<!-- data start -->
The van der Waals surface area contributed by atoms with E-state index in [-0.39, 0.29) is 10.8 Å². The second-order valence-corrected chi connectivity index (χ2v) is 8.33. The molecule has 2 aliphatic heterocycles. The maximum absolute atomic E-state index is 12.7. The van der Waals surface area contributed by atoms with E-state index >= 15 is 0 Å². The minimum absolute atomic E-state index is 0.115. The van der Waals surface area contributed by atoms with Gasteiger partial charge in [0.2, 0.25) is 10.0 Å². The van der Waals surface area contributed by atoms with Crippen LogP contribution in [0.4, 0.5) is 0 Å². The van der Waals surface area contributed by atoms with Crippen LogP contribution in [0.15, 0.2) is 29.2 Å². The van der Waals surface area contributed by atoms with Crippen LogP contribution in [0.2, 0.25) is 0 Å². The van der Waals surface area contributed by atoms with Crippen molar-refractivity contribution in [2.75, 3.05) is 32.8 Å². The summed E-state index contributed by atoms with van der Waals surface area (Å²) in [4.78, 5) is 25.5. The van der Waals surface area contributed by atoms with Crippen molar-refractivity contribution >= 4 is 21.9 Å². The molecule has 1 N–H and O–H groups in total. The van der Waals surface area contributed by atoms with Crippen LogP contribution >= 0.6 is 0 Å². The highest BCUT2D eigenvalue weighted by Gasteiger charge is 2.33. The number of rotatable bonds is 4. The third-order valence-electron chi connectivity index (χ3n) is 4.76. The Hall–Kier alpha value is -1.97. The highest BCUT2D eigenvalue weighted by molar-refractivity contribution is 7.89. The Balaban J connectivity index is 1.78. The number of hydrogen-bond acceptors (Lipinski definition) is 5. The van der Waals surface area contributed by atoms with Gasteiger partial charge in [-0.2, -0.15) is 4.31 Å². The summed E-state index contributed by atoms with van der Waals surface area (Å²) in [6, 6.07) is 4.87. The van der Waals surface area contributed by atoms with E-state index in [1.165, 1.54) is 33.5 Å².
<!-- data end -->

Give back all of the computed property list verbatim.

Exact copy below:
The van der Waals surface area contributed by atoms with E-state index in [-0.39, 0.29) is 10.8 Å². The second-order valence-corrected chi connectivity index (χ2v) is 8.33. The molecule has 2 aliphatic heterocycles. The maximum absolute atomic E-state index is 12.7. The van der Waals surface area contributed by atoms with E-state index >= 15 is 0 Å². The minimum absolute atomic E-state index is 0.115. The van der Waals surface area contributed by atoms with Gasteiger partial charge in [0.2, 0.25) is 10.0 Å². The van der Waals surface area contributed by atoms with Crippen LogP contribution in [0.4, 0.5) is 0 Å². The van der Waals surface area contributed by atoms with Crippen LogP contribution in [0.15, 0.2) is 29.2 Å². The van der Waals surface area contributed by atoms with Crippen LogP contribution in [0.2, 0.25) is 0 Å². The van der Waals surface area contributed by atoms with Crippen molar-refractivity contribution in [2.75, 3.05) is 32.8 Å². The summed E-state index contributed by atoms with van der Waals surface area (Å²) in [4.78, 5) is 25.5. The van der Waals surface area contributed by atoms with Crippen molar-refractivity contribution >= 4 is 21.9 Å². The molecule has 1 N–H and O–H groups in total. The van der Waals surface area contributed by atoms with Crippen LogP contribution >= 0.6 is 0 Å². The highest BCUT2D eigenvalue weighted by Gasteiger charge is 2.33. The number of rotatable bonds is 4. The third-order valence-electron chi connectivity index (χ3n) is 4.76. The Hall–Kier alpha value is -1.97. The highest BCUT2D eigenvalue weighted by molar-refractivity contribution is 7.89. The Balaban J connectivity index is 1.78. The number of hydrogen-bond acceptors (Lipinski definition) is 5. The van der Waals surface area contributed by atoms with Gasteiger partial charge in [-0.2, -0.15) is 4.31 Å². The summed E-state index contributed by atoms with van der Waals surface area (Å²) in [6, 6.07) is 4.87. The van der Waals surface area contributed by atoms with E-state index in [1.165, 1.54) is 33.5 Å².